The Visitors Guide to Folsom, CA
Looking to live in Folsom? We have a run-down of most of the major areas in Folsom – you may be able to find the area right for you.
Looking for a place to go hiking or ride your bike? Check out the trails in the Folsom area, and other assorted maps.
Get involved! Here’s a run-down of just about every group and organization that’s in Folsom. E-mail us if you’d like to add yours!
If you’re new to town, you may be interested in seeing what churches are in your area. Take a peek and even check out some of their websites to see what they’re all about.
Folsom potatoes, Rad Hills, Zittle’s, China wall? What on earth are we saying? Find out here with our guide to Folsom’s local dialect.
New to the area or looking in to moving to Folsom? Come check out some of Folsom’s local schools, from elementary up to junior college.
The little stuff that you need to take care of when you move in to Folsom. Cable, Phone, Internet, stuff like that.
Folsom Lake is Northern California’s most popular freshwater lake. Take a look at the various amenities the lake provides, from camping grounds to boat launch points.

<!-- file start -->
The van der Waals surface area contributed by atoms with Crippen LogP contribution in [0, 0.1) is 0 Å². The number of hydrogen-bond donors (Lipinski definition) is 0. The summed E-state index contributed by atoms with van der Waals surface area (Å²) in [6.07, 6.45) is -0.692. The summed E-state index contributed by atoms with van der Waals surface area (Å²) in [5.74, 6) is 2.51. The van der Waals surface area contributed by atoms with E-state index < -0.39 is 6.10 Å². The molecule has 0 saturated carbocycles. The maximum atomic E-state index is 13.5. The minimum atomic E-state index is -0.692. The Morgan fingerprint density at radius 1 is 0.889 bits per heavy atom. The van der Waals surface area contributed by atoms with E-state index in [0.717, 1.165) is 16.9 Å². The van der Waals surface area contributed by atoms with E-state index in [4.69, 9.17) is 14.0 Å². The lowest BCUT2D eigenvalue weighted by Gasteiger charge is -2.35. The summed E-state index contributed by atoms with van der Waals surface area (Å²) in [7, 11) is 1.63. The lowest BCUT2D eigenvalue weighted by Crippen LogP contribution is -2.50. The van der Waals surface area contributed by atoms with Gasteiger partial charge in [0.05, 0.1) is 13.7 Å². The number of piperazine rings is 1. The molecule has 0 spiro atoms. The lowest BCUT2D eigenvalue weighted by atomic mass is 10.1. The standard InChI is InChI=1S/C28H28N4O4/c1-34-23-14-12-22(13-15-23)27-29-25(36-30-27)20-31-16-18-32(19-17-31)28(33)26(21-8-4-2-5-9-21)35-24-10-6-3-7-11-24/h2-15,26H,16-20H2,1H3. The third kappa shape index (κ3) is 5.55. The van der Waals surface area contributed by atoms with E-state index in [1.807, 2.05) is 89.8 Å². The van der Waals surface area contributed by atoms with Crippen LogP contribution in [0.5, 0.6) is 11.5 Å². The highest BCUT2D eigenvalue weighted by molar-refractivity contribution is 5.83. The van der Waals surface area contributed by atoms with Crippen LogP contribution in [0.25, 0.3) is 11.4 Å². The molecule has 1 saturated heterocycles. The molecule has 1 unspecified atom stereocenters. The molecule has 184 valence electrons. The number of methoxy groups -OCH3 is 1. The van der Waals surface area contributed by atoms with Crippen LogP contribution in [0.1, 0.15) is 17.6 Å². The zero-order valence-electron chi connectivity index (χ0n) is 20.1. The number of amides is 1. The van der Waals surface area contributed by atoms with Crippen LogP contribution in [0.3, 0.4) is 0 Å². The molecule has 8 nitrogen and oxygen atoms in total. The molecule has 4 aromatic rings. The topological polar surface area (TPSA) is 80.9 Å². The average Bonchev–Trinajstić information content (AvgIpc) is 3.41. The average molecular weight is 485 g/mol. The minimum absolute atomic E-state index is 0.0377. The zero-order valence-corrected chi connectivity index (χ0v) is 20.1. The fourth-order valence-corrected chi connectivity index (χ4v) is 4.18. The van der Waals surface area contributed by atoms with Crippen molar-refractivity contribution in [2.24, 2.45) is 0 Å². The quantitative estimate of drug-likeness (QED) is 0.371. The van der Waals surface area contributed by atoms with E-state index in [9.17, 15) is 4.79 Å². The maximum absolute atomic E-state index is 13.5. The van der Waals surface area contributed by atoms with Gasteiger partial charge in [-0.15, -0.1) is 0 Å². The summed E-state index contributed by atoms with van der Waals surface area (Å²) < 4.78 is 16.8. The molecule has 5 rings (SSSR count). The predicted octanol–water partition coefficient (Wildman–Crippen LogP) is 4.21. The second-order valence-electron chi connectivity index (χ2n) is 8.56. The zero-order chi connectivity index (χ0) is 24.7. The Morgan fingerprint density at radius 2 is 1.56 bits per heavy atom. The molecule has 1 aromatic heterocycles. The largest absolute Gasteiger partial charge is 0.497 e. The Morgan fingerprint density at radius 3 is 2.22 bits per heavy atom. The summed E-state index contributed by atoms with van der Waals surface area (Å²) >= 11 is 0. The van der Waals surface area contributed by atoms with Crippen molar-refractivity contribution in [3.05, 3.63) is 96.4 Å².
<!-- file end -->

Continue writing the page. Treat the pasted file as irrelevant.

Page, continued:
The Dam, an integral part of the history of Folsom, is one of the most commonly overlooked attractions to Folsom.
With the creation of the dam, Lake Natoma has become a very popular recreational area for rowers, windsurfers, and swimmers.
Most associate Folsom with its famous prison and its notable inmates. The occasional lunch whistle is usually the only reminder of the 6,000 prisoners of this facility, however.
Long considered the “heart” of Folsom, Sutter Street brings you back to the days of the Gold Rush. Its distinct beauty makes it a ‘must-see’ on any visit to Folsom.
See what parks are in the area, and see what you may have missed! Includes many pictures of some of our best parks!
Rainbow Bridge, Lake Natoma Crossing, and the Historic Truss Bridge are excellent symbols of the natural (and man-made) beauties of Folsom.
Although no longer in operation, the Powerhouse is still open to the public, where you can find out all about its unique history.
It’s more than dogs and cats! The zoo may be small in size, but it’s big in character. It’s long been a popular place to take the young’uns on an educational trip.